MACHIAS, Maine — A salmon conservation organization is trying a new technique Down East for the first time, “planting” eggs in three rivers in the region in hopes they will hatch and grow into adult versions of Atlantic salmon.
The Downeast Salmon Federation, based in Columbia Falls, has adopted a technique that has been used successfully by state fisheries biologists in the Kennebec drainage in western Maine for about eight years. Success is measured by how many eggs hatch into fry.
The Department of Marine Resources fisheries biologists have reported nearly half the eggs emerging into fry compared with only 10-12 percent with a previous method.
Working with fisheries biologists from DMR and the U.S. Fish & Wildlife Service, federation staff planted 145,000 salmon eggs earlier this month in the beds of the Pleasant, Narraguagus and Machias rivers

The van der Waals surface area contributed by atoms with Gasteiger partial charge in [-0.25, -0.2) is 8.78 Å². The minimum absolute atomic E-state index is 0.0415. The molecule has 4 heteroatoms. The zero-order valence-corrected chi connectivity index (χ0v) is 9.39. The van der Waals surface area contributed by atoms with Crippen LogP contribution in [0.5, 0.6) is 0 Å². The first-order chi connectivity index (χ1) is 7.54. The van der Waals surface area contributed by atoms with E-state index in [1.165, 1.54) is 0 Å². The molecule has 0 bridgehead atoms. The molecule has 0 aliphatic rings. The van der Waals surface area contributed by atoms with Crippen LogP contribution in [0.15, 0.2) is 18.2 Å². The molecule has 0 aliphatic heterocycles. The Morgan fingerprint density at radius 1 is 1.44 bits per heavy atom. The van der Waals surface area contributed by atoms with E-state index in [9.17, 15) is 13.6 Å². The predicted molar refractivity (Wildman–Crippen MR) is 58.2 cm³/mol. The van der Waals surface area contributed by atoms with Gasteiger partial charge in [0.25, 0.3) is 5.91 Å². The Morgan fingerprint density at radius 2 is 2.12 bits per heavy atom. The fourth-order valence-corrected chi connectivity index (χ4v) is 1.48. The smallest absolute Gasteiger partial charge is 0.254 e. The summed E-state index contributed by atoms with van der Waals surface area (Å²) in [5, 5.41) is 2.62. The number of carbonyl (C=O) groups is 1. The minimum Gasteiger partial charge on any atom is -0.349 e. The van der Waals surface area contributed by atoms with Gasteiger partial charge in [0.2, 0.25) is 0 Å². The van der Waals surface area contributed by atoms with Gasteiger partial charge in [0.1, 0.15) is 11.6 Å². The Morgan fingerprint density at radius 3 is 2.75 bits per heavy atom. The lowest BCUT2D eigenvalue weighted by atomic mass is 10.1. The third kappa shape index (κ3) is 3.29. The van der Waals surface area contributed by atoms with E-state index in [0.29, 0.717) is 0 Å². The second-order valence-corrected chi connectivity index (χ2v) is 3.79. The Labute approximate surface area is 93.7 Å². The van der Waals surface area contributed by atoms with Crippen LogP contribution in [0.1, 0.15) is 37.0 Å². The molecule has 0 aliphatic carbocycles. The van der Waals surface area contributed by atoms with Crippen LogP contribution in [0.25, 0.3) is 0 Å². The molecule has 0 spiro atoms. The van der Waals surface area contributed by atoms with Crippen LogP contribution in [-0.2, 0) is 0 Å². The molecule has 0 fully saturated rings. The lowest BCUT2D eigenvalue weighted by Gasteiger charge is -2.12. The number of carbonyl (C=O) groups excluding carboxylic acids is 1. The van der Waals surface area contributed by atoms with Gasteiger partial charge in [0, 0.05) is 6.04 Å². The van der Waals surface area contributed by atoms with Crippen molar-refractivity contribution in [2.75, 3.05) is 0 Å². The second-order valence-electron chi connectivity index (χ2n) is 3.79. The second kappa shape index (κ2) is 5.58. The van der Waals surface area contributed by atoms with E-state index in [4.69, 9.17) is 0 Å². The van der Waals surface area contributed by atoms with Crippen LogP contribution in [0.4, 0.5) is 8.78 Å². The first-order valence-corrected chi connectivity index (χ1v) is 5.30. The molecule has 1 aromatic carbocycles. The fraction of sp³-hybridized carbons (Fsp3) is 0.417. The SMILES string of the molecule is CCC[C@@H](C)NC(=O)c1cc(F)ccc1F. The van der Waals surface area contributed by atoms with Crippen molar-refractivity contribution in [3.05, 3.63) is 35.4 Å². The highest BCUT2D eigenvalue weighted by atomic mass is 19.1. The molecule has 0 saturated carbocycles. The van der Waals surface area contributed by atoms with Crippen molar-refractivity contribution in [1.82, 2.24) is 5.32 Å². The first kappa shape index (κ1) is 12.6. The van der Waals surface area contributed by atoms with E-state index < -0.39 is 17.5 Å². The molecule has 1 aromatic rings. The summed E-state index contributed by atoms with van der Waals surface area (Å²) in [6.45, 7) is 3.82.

“We’re quite sure that it is going to be [productive],” said Dwayne Shaw, executive director of the Downeast Salmon Federation, who discussed the project on Tuesday.
The technique simulates natural activities of salmon reproduction. A female salmon creates a nest, called a redd, in the gravel of a streambed or riverbed in the fall. Using her tail, the fish scoops out a pit, lays her eggs, then covers them with gravel to protect them until they hatch in the spring.
The biologists look for a good spawning and rearing habitat that is not covered with ice. A pump is used to make a hole in the bottom, and funnels made of PVC and stove pipe are inserted several inches into the bottom. The eggs are poured into the funnels. When the funnels are removed, the eggs are lightly covered over by the surrounding gravel.
DMR fisheries biologist Paul Christman adapted a technique for Maine that has been used in Alaska. Shaw noted that Christman has extensively researched survival rates of salmon hatched from the technique.
That research has “been very positive,” Shaw said. “Those fish do survive.”
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